It can be intimidating to start a career in global health. It’s a diverse field that evolves quickly and demands collaboration across disciplines, from finance to supply chain and logistics, to computer programming.
In this series, we ask a seasoned colleague to share professional experiences with those interested in forging a career in global health. For this edition we asked Nataliya Zemlyanaya, the program manager of our office in Tomsk, Russia. Russia Program Coordinator Evgenia Markvardt translated.
It was the spring of 2008, and I was a tuberculosis specialist in the Tomsk Tuberculosis Hospital. I had just defended my thesis on multidrug-resistant tuberculosis and was teaching phthisiology (the science of TB) to students of Tomsk Medical School. In the evenings, I took classes toward a health care management degree. It focused on economics and the management of medical institutions, which was very different to my work as a hands-on clinician. I was not sure how I would use the degree. I had always liked working with patients, but I felt powerless to change the systematic problems of the TB field.
One morning, I saw on the hospital door an advertisement for a rural programs coordinator for Partners In Health. I read the requirements and it was as if lightning pierced me. I thought, "This is my place!" It was like a sign from above.
Thus began my new life. I say this without exaggeration because working for PIH changed my outlook on life. In my head, the “health universe” reversed: The patient became more important than the proud, inflated doctor. The people on our team were like-minded. They were all enthusiastic, creative, talented, and dedicated to helping patients.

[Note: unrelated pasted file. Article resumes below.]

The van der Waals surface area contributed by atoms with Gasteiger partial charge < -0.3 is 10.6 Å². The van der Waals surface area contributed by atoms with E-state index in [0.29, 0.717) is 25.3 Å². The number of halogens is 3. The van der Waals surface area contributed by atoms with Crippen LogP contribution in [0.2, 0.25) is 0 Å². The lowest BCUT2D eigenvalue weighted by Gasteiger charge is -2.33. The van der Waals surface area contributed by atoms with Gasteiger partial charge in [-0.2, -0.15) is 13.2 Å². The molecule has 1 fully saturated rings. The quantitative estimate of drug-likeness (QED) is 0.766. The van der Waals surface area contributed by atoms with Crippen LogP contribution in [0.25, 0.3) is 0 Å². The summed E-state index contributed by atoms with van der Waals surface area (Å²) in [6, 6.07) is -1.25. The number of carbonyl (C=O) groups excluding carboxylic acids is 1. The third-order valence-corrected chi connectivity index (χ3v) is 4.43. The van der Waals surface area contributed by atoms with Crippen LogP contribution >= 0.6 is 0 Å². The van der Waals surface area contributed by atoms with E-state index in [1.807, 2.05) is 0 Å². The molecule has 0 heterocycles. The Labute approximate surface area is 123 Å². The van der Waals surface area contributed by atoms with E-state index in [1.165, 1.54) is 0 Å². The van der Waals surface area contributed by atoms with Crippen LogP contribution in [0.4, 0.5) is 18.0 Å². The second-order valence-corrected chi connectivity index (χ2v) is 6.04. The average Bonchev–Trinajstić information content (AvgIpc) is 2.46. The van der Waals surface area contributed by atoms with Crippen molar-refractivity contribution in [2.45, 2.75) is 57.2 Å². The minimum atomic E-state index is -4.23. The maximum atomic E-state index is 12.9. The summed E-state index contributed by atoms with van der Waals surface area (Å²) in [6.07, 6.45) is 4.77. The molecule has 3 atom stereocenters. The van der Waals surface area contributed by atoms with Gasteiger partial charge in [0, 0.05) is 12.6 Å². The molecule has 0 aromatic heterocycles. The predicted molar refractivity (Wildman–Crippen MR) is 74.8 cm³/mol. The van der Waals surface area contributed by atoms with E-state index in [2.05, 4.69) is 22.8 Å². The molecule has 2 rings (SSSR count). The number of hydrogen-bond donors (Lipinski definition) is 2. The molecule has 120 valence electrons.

At first, I was skeptical about their ethos—why must doctors run after patients and solve their life problems? If patients didn’t want treatment, it was their problem, I thought. With PIH, my mindset changed. I came to understand that if a patient did not want to undergo treatment, it was society’s problem—our problem. I learned to investigate not only patients’ medical conditions, but also their personal issues that could influence their recovery.
Certainly, public health is not all colorful fireworks. It requires meticulously performing daily tasks, which is different from the emotional and personal work of treating patients. Planning, budgeting, analyzing, writing program plans, holding meetings, running trainings, negotiating with the administration of local health authorities, following up on activities, and more—I had to learn it all.
At first, I did not see the impact of my work, and my time and efforts seemed wasted. But results did emerge! In rural areas where our program focused, we started identifying more people with early-stage TB, which is most easily cured. Before, I could only help individual patients as their doctor. Now I had the opportunity to improve the quality of TB care throughout the region. One of the characteristics of working in public health, in my opinion, is the magnitude of its impact.
Of course, failures can occur along the way. A certain program is not feasible in the end or does not produce the desired result. However, real failure is not doing anything. A negative result creates an opportunity to reflect and guides future actions.
The main thing is we are a good team. In Russian there is a saying: “Alone you cannot battle the mountain; you will just break your forehead.” I am fortunate to work with people who are dedicated, creative, and thoughtful, and who have a strong sense of humility—all qualities that are very important for working with patients. I love my work. I am a happy person.
To learn more about PIH's TB work, read "The Sputnik Initiative: Patient-Centered Accompaniment for Tuberculosis in Russia"